Freedom of speech is discouraged by the Bonn parties even more effectively than at Westminster. The way to get on is to con- form — to be a regular log, with no desire or ability to be anything else. It is a system which leaves most MPs totally unwilling perhaps also totally unable — to take the people into their confidence. The euro has barely been mentioned in this election: the main parties are of one mind about it and have decided it is not a fit subject to share with the public, while the small groups which consider it of burning importance are so numerous that they will probably destroy each other's chances, though no one really knows how the three competing parties of the extreme Right will do.

Even more remarkably, there is not much discussion of tax, although a sweep- ing tax reform is in the offing. A few days ago Herr Kohl's most inexperienced cabi- net colleague, Claudia Nolte — appointed by him because she is young, a woman and from the east — let slip that if the ruling coalition gets back it intends to raise VAT in order to finance a cut in income tax. Herr Kohl was furious, and strove with considerable success to put the lid back on the debate with the remark, 'I don't think I have any reason to say anything about tax before the election and I advise cabinet members not to either.'

Dull though a debate about tax might be, it is even duller to have a debate about nothing at all. This is one of the few demo- cratic checks on the institutionalised bland- ness of Bonn: that it is no way to win over the voters at election time. Gerhard SchrOder, the Social Democrat challenger to Herr Kohl, sought in the early stages of his campaign to meet the problem by bringing in outsiders whose minds have not been dulled by politics and who, he says, will be given senior posts in his administra- tion.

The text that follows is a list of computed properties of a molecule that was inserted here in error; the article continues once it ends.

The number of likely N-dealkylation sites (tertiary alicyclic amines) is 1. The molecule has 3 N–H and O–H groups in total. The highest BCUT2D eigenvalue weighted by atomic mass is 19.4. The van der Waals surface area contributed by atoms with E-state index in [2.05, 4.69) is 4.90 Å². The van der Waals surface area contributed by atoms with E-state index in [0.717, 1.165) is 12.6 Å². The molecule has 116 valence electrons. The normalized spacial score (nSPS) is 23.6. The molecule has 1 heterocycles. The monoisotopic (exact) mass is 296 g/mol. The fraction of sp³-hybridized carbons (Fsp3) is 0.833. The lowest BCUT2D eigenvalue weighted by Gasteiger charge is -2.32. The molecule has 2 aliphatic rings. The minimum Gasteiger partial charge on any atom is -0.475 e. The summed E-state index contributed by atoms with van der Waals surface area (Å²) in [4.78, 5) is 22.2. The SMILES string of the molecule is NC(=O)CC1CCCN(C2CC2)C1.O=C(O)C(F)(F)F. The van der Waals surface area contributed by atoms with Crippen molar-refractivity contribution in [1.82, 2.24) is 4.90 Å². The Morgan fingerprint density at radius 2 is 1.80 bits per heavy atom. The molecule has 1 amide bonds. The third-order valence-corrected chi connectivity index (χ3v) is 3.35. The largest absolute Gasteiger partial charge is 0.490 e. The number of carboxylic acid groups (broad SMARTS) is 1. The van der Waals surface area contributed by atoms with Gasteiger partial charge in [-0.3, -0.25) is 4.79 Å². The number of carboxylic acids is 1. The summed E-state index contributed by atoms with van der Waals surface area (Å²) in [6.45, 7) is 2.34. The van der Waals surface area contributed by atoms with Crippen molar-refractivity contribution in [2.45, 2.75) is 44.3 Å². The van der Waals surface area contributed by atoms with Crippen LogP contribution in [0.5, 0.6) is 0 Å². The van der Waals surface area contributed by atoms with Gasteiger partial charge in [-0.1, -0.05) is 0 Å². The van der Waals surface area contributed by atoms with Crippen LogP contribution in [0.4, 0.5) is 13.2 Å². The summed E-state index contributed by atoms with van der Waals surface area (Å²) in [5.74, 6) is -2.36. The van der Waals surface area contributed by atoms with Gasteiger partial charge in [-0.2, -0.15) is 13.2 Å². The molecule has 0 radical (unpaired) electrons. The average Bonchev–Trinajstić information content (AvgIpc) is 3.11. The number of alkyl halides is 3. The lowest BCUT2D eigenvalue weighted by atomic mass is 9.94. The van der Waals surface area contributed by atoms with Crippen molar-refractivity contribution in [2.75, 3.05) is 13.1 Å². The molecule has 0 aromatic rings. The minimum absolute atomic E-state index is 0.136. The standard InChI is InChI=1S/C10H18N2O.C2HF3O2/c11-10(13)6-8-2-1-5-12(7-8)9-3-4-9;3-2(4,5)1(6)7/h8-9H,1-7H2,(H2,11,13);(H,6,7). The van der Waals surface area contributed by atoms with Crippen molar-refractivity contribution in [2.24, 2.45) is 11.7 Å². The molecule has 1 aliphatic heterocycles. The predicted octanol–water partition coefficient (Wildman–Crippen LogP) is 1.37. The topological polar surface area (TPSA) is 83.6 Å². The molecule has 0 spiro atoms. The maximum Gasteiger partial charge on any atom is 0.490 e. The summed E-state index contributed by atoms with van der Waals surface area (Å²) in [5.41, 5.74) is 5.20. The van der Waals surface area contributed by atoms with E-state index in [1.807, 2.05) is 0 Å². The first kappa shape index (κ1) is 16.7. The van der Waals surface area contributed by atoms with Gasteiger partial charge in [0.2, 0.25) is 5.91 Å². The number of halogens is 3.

The first of these, the Hamburg (cur- rently New York) publisher Michael Nau- mann, proved a great success. In the event of victory Herr Naumann will be responsi- ble for cultural matters, about which he has magnificently trenchant views. He announced to general astonishment that he is strongly in favour of rebuilding the Town Palace in the heart of Berlin (blown up by the communists in 1950) and strong- ly against building the colossal Holocaust Memorial which is intended for a site south of the Brandenburg Gate.